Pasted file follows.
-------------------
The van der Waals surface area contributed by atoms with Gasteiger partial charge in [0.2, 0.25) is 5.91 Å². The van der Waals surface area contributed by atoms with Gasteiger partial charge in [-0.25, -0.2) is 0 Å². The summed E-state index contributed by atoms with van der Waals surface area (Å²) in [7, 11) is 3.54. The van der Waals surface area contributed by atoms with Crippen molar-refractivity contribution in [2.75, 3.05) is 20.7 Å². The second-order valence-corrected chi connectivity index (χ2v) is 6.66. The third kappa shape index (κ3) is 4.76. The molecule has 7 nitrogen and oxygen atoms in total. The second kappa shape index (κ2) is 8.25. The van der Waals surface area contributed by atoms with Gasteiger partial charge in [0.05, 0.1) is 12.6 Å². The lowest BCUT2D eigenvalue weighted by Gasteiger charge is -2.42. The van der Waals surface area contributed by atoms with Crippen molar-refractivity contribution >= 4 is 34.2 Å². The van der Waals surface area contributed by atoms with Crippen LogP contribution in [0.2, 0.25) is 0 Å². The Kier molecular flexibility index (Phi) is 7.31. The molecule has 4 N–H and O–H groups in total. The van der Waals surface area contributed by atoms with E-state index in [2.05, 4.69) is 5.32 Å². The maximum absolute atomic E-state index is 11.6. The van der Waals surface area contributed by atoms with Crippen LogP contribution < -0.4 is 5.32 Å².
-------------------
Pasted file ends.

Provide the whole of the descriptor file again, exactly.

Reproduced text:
The van der Waals surface area contributed by atoms with Gasteiger partial charge in [0.2, 0.25) is 5.91 Å². The van der Waals surface area contributed by atoms with Gasteiger partial charge in [-0.25, -0.2) is 0 Å². The summed E-state index contributed by atoms with van der Waals surface area (Å²) in [7, 11) is 3.54. The van der Waals surface area contributed by atoms with Crippen molar-refractivity contribution in [2.75, 3.05) is 20.7 Å². The second-order valence-corrected chi connectivity index (χ2v) is 6.66. The third kappa shape index (κ3) is 4.76. The molecule has 7 nitrogen and oxygen atoms in total. The second kappa shape index (κ2) is 8.25. The van der Waals surface area contributed by atoms with Gasteiger partial charge in [0.05, 0.1) is 12.6 Å². The lowest BCUT2D eigenvalue weighted by Gasteiger charge is -2.42. The van der Waals surface area contributed by atoms with Crippen molar-refractivity contribution >= 4 is 34.2 Å². The van der Waals surface area contributed by atoms with Crippen LogP contribution in [0.2, 0.25) is 0 Å². The Kier molecular flexibility index (Phi) is 7.31. The molecule has 4 N–H and O–H groups in total. The van der Waals surface area contributed by atoms with E-state index in [2.05, 4.69) is 5.32 Å². The maximum absolute atomic E-state index is 11.6. The van der Waals surface area contributed by atoms with Crippen LogP contribution < -0.4 is 5.32 Å².